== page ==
“Who cares for the city in the story to this point? Certainly not Jonah, the insider, representing the people of God. The answer is that God does – and God has gone to great efforts to see that a prophet is sent to the people of the city”. James Limburg.

The pious Jew then would be surprised that the Ninevites actually listen to Jonah and respond appropriately as does their mighty king. Indeed, the Ninevites, like the sailors, are portrayed in a very positive light. The people believed in the message of God, announced a fast, humbled themselves, and did something to clean up the terrorism and violence in their city (James Limburg). This was not just the reaction of a few but of everyone including the animals. Even the king takes note and his rhetorical question “Who knows?” suggests that he does not presume what God will do. The king is humble before God and concerned for his people. The storyteller delights in telling us this comic twist in the tale.

“The important feature here is that the people of Nineveh did what the people of Israel, particularly Jonah, could never do. They saw the error of their ways, repented and escaped God’s wrath”. Paula Gooder.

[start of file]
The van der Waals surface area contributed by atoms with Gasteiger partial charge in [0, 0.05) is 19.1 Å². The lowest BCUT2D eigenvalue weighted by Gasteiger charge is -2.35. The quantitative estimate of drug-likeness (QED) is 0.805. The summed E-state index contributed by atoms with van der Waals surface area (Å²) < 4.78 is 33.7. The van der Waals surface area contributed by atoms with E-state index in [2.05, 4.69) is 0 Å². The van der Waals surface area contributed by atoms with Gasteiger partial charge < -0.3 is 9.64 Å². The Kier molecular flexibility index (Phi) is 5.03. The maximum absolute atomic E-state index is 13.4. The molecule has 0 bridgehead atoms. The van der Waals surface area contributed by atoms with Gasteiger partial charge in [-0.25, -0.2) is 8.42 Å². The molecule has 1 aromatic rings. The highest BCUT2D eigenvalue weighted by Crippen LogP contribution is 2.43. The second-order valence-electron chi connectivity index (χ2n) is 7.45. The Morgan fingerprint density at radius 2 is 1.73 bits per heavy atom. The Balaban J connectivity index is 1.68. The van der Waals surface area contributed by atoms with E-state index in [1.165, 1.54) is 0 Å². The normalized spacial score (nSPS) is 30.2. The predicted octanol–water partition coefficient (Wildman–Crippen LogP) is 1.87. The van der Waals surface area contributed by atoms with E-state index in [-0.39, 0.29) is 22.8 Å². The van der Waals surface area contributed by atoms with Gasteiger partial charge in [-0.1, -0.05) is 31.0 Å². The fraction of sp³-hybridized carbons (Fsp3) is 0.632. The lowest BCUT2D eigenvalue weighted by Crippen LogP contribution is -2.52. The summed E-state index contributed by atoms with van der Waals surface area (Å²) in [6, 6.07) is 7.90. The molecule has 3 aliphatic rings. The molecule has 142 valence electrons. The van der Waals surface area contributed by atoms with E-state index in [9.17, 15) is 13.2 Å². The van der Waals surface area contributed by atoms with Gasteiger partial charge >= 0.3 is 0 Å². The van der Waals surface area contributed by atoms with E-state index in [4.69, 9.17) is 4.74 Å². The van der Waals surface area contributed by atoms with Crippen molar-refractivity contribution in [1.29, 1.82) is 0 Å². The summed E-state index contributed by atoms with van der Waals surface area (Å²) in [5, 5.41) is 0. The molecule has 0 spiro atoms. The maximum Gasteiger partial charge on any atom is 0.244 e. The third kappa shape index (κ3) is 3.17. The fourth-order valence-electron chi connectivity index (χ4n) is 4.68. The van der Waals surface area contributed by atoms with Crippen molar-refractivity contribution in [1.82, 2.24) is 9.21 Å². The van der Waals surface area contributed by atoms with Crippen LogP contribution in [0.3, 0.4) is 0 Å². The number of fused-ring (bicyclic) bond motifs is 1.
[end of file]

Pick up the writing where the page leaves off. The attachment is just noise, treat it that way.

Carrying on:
If the so-called evil people of Nineveh can repent, why can’t we?
What does the Church really think about the Calcuttas, Karachis and Sao Paolos of our own day?

Jonah 3:10: God’s Response.

Are we more like Jonah, more concerned about ourselves, than being ambassadors for Christ?
God is impressed and God repented of the evil he had intended for Nineveh.

“So God had indeed intended judgement against the city, although it is still unclear whether Jonah was told this explicitly”. David Gunn.

The narrator is quoting from the story of the golden calf in Exodus chapter 32. In that story the unrepentant Israelites are spared when Moses intercedes for them. The story of Sodom and Gomorrah is also relevant. Then Abraham played the role of intercessor between God and the cities. In contrast to Moses and Abraham, Jonah is not an intercessor but a judge pronouncing sentence. And it is the actions of the people of Nineveh which cause God to change his mind not Jonah.
Immortal, invisible, God only wise… How does that relate to the way God acts here?

Questions

Jonah 3:1-4: Jonah Prophesies in Nineveh.

How do you think Jonah felt proclaiming his message in Nineveh?

“Jonah disobeyed God, and when he did, his whole relationship with God fell apart to the extent that he could not pray even when his ship was in the middle of a storm. When Jonah mended his relationship, his only option was to obey God. Closeness to God and doing what he says go hand in hand; if we reject one, we lose another”. Paula Gooder.